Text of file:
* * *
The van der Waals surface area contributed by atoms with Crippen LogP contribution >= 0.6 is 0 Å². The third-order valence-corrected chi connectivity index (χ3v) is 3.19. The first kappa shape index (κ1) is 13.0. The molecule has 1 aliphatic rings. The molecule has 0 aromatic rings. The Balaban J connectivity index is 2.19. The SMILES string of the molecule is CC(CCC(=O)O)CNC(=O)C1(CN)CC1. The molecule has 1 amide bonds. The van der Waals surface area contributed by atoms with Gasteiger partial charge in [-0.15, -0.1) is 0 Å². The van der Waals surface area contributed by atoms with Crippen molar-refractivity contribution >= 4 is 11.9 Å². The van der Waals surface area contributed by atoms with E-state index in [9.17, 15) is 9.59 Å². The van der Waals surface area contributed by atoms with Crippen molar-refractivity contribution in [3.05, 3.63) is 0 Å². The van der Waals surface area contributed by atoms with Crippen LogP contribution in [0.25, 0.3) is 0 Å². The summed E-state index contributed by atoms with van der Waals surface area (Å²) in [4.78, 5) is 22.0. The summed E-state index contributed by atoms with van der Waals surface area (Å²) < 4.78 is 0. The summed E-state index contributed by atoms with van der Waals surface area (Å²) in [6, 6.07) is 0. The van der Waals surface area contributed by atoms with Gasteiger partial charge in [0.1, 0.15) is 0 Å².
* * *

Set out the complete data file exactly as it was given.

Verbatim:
The van der Waals surface area contributed by atoms with Crippen LogP contribution >= 0.6 is 0 Å². The third-order valence-corrected chi connectivity index (χ3v) is 3.19. The first kappa shape index (κ1) is 13.0. The molecule has 1 aliphatic rings. The molecule has 0 aromatic rings. The Balaban J connectivity index is 2.19. The SMILES string of the molecule is CC(CCC(=O)O)CNC(=O)C1(CN)CC1. The molecule has 1 amide bonds. The van der Waals surface area contributed by atoms with Gasteiger partial charge in [-0.15, -0.1) is 0 Å². The van der Waals surface area contributed by atoms with Crippen molar-refractivity contribution >= 4 is 11.9 Å². The van der Waals surface area contributed by atoms with E-state index in [9.17, 15) is 9.59 Å². The van der Waals surface area contributed by atoms with Crippen molar-refractivity contribution in [3.05, 3.63) is 0 Å². The van der Waals surface area contributed by atoms with Crippen LogP contribution in [0.25, 0.3) is 0 Å². The summed E-state index contributed by atoms with van der Waals surface area (Å²) in [4.78, 5) is 22.0. The summed E-state index contributed by atoms with van der Waals surface area (Å²) < 4.78 is 0. The summed E-state index contributed by atoms with van der Waals surface area (Å²) in [6, 6.07) is 0. The van der Waals surface area contributed by atoms with Gasteiger partial charge in [0.1, 0.15) is 0 Å².